Implications of different fluid overload definitions in pediatric stem cell transplant patients requiring continuous renal replacement therapy
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In critically ill pediatric patients, fluid overload (FO) >10% has been identified as a threshold for possible interventions, including initiation of continuous renal replacement therapy (CRRT). However, multiple definitions have been reported, and there remains no consensus method for FO calculation. The goal of this study was to compare different methods of FO determination and to assess their relative value in predicting outcomes.
This is a retrospective single-center review of 21 pediatric stem cell transplant patients (PSCT) that required CRRT from 2004 to 2009. We compared eight definitions (4 weight-based and 4 fluid-balance based) that varied by baseline weights. Outcome measures were pediatric intensive care unit (PICU) mortality and pediatric logistic organ dysfunction (PELOD) scores.
The number of patients identified as having >10% FO varied significantly according to the definition used, from 14 to 48% (p = 0.002). Significant intra-subject variability was observed; the median difference between individual minimum and maximum %FO scores was 11.4% (IQR 6.8, 17.1%). %FO was not significantly associated with PICU mortality, but five of eight FO definitions were predictive of higher subsequent PELOD scores.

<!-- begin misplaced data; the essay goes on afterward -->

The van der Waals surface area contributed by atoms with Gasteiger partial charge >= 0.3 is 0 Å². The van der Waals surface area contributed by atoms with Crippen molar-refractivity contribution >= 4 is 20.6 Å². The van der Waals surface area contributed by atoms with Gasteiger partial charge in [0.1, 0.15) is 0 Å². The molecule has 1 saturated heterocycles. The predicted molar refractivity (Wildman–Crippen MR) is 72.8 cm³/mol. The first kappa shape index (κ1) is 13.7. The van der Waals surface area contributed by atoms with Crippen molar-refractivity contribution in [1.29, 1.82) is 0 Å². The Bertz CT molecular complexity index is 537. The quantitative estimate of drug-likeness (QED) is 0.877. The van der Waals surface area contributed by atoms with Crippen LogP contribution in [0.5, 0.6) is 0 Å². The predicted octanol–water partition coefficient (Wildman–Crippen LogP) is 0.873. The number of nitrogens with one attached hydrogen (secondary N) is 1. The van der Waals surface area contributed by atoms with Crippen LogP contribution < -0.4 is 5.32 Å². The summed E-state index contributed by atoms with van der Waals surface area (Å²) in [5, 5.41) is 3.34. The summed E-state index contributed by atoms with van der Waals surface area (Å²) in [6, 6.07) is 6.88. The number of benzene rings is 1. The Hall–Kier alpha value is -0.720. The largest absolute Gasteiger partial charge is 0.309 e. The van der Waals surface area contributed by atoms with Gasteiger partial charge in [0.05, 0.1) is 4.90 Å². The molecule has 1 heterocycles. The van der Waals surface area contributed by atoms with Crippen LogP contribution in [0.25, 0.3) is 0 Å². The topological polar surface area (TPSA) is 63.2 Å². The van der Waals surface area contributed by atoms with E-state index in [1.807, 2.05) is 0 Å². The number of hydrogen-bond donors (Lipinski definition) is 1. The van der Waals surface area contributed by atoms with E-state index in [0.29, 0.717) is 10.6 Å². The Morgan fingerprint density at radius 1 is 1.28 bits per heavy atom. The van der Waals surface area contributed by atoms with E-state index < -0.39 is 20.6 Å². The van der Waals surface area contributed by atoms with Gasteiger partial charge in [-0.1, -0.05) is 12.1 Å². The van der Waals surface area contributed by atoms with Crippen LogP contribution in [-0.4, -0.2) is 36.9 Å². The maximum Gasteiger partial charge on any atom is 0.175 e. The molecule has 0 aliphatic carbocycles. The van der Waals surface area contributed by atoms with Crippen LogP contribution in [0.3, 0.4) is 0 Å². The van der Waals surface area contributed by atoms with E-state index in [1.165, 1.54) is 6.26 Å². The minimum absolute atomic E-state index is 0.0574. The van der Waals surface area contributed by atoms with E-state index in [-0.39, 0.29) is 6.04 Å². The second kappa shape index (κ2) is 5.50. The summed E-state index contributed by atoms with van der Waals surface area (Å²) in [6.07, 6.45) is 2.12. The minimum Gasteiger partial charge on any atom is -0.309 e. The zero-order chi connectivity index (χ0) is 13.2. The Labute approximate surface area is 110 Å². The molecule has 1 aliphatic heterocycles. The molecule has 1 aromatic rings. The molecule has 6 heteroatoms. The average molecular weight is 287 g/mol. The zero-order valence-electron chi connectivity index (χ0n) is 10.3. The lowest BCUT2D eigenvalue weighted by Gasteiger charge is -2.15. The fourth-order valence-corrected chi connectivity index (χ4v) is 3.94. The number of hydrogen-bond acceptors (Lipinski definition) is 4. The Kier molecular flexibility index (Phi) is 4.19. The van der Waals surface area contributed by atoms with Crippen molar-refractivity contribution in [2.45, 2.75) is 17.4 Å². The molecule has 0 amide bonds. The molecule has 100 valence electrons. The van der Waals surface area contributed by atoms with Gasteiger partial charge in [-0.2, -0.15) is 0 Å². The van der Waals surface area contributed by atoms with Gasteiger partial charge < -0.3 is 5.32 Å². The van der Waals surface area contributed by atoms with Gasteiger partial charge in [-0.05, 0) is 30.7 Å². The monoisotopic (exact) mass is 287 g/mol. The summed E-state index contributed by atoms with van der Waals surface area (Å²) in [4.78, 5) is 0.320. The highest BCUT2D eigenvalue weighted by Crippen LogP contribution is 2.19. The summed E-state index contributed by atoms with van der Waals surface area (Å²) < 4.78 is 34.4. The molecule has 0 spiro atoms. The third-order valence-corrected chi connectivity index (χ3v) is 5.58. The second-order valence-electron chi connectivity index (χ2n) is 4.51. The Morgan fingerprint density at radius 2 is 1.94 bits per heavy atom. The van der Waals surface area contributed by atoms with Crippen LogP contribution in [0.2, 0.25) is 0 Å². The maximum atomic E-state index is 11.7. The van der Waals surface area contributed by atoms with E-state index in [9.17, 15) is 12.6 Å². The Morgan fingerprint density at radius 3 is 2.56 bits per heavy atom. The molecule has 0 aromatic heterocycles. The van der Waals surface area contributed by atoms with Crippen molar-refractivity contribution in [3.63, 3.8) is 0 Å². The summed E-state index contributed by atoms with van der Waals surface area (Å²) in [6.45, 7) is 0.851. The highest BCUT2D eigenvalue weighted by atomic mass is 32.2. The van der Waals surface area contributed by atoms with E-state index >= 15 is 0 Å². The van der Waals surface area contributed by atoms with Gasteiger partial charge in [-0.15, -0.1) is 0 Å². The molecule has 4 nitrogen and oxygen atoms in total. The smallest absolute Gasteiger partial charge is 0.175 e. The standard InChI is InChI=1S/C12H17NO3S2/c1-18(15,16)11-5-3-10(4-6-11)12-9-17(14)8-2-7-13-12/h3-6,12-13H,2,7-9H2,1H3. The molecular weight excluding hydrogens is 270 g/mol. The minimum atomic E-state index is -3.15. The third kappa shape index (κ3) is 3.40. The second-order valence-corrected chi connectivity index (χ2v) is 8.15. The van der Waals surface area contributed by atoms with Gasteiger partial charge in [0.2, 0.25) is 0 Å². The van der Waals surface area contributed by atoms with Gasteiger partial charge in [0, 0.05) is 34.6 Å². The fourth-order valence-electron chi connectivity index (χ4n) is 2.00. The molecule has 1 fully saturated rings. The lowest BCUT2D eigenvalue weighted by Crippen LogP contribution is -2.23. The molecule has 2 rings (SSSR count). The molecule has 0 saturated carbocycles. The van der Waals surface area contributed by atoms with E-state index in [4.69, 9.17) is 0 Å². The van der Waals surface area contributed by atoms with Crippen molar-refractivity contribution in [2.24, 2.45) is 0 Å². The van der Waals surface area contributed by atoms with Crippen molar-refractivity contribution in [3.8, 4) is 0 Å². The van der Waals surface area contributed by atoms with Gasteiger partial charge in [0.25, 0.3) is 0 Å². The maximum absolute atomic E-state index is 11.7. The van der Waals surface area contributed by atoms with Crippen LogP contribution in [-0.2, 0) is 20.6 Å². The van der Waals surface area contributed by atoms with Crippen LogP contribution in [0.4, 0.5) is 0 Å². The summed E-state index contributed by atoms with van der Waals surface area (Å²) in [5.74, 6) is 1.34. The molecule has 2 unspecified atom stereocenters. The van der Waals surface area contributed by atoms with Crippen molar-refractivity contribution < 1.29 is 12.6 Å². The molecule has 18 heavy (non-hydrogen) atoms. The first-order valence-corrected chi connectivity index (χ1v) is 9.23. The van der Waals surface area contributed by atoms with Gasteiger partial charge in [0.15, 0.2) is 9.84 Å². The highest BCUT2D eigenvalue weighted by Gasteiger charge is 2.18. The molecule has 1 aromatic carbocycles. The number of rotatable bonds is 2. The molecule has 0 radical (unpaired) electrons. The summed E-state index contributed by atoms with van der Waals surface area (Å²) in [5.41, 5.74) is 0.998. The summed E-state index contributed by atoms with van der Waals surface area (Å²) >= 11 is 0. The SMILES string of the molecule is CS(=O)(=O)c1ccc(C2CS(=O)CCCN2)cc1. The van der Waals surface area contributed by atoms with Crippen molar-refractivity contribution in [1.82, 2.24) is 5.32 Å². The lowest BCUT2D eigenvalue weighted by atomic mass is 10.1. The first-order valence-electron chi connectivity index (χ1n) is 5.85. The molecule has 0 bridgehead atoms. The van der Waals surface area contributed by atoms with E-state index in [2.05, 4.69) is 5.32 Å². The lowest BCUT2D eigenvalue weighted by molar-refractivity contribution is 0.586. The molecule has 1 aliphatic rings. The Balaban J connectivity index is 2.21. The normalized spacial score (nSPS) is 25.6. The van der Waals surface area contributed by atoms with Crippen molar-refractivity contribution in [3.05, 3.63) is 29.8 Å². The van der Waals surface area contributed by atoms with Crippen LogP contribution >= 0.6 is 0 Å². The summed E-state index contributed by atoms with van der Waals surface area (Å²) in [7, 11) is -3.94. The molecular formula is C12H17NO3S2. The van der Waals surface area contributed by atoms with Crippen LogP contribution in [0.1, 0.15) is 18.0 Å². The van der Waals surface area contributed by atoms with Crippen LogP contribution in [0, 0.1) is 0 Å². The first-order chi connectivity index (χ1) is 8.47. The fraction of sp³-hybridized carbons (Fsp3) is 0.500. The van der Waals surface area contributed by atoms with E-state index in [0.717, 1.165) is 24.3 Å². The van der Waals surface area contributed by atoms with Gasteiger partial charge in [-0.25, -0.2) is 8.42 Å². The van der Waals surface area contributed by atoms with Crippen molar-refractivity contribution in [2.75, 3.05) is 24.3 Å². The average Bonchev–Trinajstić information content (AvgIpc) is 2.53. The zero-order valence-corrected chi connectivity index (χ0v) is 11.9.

Our study is one of the first to compare different FO definitions and the impact on predicting outcomes. Our findings suggest that depending on the FO definition used, there is significant variability in the calculated %FO in PSCT patients, and this has important implications for clinical decision-making. Further studies are necessary to determine an optimal FO definition that is clinically relevant and predictive of important outcomes.
KeywordsAcute kidney injury Continuous renal replacement therapy Fluid overload Pediatric intensive care Stem cell transplantation
Rebecca M. Lombel is supported by the Research Training in Pediatric Nephrology grant (T-32 DK65517-8).
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